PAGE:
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Which business type would be best suitable for me? (UK)

Discussion in 'Business & Tax Advice' started by iClick2Cash, Oct 9, 2009.

  1. iClick2Cash

    iClick2Cash Registered Member

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    I'm currently living in the UK and I'm a complete noob at CPA although I'm really interested in starting out in the CPA business hence I need some help with the business decisions. I'm really not sure which type of a business I should register, either a LTD or LLP. Which type would be best suitable for a beginner in CPA? The company will of course be in my friends name because I'm not old enough at the moment. Most important I cannot afford an accountant so I will have to do all the book filling and tax keeping all by myself and I'm not to sure how to go around that. Apart from this I do have the money to register the company and get a private address. Once the company is registered and for example 2 months later we decide to shut off the company because for example we aren't successful? Can you actually shut the company down after such a short period? Would this affect me in any way?
    So would anyone be able to give any good advice for a CPA comapny in the UK?? All advice welcome!!!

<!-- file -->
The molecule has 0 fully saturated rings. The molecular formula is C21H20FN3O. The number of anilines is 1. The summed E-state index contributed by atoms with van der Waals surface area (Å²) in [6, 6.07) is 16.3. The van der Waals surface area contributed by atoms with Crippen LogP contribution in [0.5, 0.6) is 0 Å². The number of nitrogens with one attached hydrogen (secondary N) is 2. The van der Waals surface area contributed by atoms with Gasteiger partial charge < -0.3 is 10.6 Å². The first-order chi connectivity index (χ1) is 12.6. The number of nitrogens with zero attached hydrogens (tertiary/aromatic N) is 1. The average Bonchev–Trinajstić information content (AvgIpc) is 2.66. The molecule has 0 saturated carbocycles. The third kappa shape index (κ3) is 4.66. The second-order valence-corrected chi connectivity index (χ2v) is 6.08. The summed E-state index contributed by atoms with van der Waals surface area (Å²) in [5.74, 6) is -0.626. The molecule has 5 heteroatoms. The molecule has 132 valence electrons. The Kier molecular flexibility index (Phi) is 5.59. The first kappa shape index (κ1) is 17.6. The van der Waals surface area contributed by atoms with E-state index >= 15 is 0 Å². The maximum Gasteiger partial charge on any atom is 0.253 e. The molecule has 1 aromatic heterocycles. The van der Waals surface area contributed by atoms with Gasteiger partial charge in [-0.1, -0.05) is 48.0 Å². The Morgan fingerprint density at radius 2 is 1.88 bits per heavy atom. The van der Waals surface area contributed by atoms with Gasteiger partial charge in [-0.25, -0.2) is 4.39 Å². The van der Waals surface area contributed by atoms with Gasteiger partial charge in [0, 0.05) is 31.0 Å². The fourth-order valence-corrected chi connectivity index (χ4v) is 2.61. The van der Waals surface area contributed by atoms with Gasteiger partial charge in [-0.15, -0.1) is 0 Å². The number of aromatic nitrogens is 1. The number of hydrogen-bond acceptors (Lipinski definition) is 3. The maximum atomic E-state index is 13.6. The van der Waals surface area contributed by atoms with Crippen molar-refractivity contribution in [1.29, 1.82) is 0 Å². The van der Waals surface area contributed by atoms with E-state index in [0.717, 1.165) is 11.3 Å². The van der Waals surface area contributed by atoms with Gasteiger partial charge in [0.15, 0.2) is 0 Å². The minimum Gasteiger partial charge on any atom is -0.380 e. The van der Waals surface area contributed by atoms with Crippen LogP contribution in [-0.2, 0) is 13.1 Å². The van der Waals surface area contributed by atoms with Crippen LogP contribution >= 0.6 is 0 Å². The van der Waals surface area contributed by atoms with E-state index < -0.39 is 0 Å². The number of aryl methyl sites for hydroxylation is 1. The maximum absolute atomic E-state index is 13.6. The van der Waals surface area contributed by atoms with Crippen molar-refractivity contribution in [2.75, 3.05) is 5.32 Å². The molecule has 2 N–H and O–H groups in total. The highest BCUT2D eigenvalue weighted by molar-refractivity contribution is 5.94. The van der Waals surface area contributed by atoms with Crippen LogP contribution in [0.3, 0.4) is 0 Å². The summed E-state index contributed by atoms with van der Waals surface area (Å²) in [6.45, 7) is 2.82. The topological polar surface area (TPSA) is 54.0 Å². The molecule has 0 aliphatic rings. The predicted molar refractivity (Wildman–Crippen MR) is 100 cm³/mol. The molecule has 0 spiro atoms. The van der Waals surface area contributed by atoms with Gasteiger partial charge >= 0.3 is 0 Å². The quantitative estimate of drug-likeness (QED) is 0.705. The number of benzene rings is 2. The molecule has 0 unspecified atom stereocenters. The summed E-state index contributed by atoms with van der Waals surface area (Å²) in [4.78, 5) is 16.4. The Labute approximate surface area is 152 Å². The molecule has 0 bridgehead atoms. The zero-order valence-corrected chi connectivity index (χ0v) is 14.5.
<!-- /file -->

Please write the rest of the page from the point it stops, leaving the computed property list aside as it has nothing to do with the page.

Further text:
Last edited: Oct 9, 2009
  2. crunch

    crunch Junior Member

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    you dont need form a company to start with. Just join a few networks and get on with it.

    As for keeping the books, get 2 large manila type envlopes together. On 1 write in big letters expenses and on the other income.

    Whatever you spend, print a reciept and put in envolpe 1. Whaterver payments u recieve
    print it up put in envelope 2. If your realy anal you could further organise into months and put a rubber band round the papers.

    when you make 30 grand pay an accountant a few $$$ for advise and to set you up.
     
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  3. iClick2Cash

    iClick2Cash Registered Member

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    Thanks, these are some great tips. Of course I will get an accountant when I reach 30K, it's just that I probably will reach a maximum of 10K at least for my first year but then again it all depends on how well I can handle IM.